In fact, at least for most men I know, contemplating our love for each other is a rather embarrassing distraction. Friendships grow through the mutual contemplation of a third object. That is why some of my closest friendships have been with students. That is why working together on a common object (which is a form of contemplation) or thinking together about something that is not immediately useful are essential ingredients of friendship.

The pleasure of friendship seems largely to grow from shared irrelevencies.

When we teach our children any art, therefore, we need to teach them to master the tools of perception first and imitation second.

Even artists trained on bad theory produce great art when they perceive and imitate. Self-expression is disciplined by forms, like sentences, conventions, rituals. Disciplined self-expression has this great advantage over undisciplined self-expression: it can sustain itself through trials, it can endure hardship, it can accomplish great things.

It can produce a bang, when all undisciplined self-expression seems to produce is a whimper.

“You shall know the Truth, and the Truth shall make you free.”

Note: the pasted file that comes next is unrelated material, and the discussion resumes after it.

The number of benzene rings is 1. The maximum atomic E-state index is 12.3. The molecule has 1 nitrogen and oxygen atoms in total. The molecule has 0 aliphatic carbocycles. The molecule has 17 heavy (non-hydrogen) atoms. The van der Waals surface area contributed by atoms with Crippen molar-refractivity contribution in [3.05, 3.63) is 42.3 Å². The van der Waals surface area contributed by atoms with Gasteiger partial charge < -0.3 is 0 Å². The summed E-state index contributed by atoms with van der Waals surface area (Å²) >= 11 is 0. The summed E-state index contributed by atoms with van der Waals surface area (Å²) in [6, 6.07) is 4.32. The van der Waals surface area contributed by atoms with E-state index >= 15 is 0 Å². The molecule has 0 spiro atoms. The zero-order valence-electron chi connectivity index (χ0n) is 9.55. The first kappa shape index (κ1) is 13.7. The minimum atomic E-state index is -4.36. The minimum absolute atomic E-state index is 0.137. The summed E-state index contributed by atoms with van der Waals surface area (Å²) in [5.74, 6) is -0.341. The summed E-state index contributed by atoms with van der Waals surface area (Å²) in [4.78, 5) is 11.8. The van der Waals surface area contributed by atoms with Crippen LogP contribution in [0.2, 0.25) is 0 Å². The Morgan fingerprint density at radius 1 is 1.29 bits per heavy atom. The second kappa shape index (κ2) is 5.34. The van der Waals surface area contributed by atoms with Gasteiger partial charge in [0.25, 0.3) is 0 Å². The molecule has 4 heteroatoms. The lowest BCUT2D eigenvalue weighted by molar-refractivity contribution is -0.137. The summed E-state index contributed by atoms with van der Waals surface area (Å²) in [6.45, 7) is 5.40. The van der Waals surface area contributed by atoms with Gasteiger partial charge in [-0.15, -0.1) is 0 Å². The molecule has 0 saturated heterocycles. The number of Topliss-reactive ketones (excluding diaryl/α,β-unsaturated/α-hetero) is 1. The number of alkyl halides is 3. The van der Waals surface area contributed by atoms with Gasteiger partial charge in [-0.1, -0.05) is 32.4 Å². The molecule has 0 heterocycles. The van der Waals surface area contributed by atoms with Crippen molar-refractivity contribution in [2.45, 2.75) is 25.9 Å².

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The Lost Tools of Writing is a writing program based on this approach to writing. We have already seen extraordinary results and will be releasing Level II very soon. It will be available for the 2010/11 school year. Follow the link to the left to learn more.

An effective Approach To Reading a Poem

Since a poem has the four qualtities identified and haltingly addressed in this post: it’s music, its imagery, its logos, and its unspeakable quality that I’ve reluctantly and insultingly reduced to its connotations, we can develop a strategy when we approach a poem that is consistent with the nature of poetry. We don’t need to become mathematicians, looking for precise and certain knowledge, but we also don’t need to become unbelievers, believing there is nothing to look at.

First, we can read the poem on its own terms but from the perspective of an observer. It is not, so far as I have been able to determine, possible to enter the heart of a poem on the first read. I suppose an experienced reader can probably tell garbage the first time he smells it in a poem, but the really great poets occasionally throw a garbage smell into their poems to play with us. For the rest of us, we need to take the poem as it is given to us and read it without judging it.